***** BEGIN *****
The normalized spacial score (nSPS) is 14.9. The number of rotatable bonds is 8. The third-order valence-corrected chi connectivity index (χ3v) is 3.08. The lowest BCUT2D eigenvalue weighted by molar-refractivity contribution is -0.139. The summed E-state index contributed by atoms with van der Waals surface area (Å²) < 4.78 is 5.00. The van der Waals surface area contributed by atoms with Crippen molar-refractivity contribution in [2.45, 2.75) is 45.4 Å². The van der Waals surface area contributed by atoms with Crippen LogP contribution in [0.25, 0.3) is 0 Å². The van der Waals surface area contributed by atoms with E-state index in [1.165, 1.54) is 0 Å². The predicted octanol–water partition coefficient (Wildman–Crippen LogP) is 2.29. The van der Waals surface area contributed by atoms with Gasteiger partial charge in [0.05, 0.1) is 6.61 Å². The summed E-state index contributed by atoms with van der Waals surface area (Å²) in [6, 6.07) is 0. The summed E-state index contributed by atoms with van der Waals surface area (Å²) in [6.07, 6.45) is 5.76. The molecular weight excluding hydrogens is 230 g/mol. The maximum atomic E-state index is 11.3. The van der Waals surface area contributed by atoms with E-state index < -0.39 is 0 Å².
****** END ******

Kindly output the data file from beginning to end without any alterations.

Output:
The normalized spacial score (nSPS) is 14.9. The number of rotatable bonds is 8. The third-order valence-corrected chi connectivity index (χ3v) is 3.08. The lowest BCUT2D eigenvalue weighted by molar-refractivity contribution is -0.139. The summed E-state index contributed by atoms with van der Waals surface area (Å²) < 4.78 is 5.00. The van der Waals surface area contributed by atoms with Crippen molar-refractivity contribution in [2.45, 2.75) is 45.4 Å². The van der Waals surface area contributed by atoms with Crippen LogP contribution in [0.25, 0.3) is 0 Å². The van der Waals surface area contributed by atoms with E-state index in [1.165, 1.54) is 0 Å². The predicted octanol–water partition coefficient (Wildman–Crippen LogP) is 2.29. The van der Waals surface area contributed by atoms with Gasteiger partial charge in [0.05, 0.1) is 6.61 Å². The summed E-state index contributed by atoms with van der Waals surface area (Å²) in [6, 6.07) is 0. The summed E-state index contributed by atoms with van der Waals surface area (Å²) in [6.07, 6.45) is 5.76. The molecular weight excluding hydrogens is 230 g/mol. The maximum atomic E-state index is 11.3. The van der Waals surface area contributed by atoms with E-state index < -0.39 is 0 Å².